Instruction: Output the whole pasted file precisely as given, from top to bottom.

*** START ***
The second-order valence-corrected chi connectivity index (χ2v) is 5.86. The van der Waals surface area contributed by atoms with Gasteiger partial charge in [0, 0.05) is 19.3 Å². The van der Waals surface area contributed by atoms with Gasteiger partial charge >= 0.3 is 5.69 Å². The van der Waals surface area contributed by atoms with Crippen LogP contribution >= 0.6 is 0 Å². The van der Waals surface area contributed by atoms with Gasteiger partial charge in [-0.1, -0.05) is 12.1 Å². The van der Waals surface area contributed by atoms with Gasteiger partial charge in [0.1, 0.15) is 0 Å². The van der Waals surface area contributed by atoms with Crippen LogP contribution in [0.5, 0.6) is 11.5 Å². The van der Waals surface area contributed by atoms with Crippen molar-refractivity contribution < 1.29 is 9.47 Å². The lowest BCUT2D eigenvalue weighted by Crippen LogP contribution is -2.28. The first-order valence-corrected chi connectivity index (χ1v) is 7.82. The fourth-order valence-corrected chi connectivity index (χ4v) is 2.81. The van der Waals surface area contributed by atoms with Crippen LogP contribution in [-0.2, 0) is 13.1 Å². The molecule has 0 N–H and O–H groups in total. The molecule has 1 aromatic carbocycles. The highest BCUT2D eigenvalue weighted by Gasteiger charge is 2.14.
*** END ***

The second-order valence-corrected chi connectivity index (χ2v) is 5.86. The van der Waals surface area contributed by atoms with Gasteiger partial charge in [0, 0.05) is 19.3 Å². The van der Waals surface area contributed by atoms with Gasteiger partial charge >= 0.3 is 5.69 Å². The van der Waals surface area contributed by atoms with Crippen LogP contribution >= 0.6 is 0 Å². The van der Waals surface area contributed by atoms with Gasteiger partial charge in [-0.1, -0.05) is 12.1 Å². The van der Waals surface area contributed by atoms with Gasteiger partial charge in [0.1, 0.15) is 0 Å². The van der Waals surface area contributed by atoms with Crippen LogP contribution in [0.5, 0.6) is 11.5 Å². The van der Waals surface area contributed by atoms with Crippen molar-refractivity contribution < 1.29 is 9.47 Å². The lowest BCUT2D eigenvalue weighted by Crippen LogP contribution is -2.28. The first-order valence-corrected chi connectivity index (χ1v) is 7.82. The fourth-order valence-corrected chi connectivity index (χ4v) is 2.81. The van der Waals surface area contributed by atoms with Crippen LogP contribution in [-0.2, 0) is 13.1 Å². The molecule has 0 N–H and O–H groups in total. The molecule has 1 aromatic carbocycles. The highest BCUT2D eigenvalue weighted by Gasteiger charge is 2.14.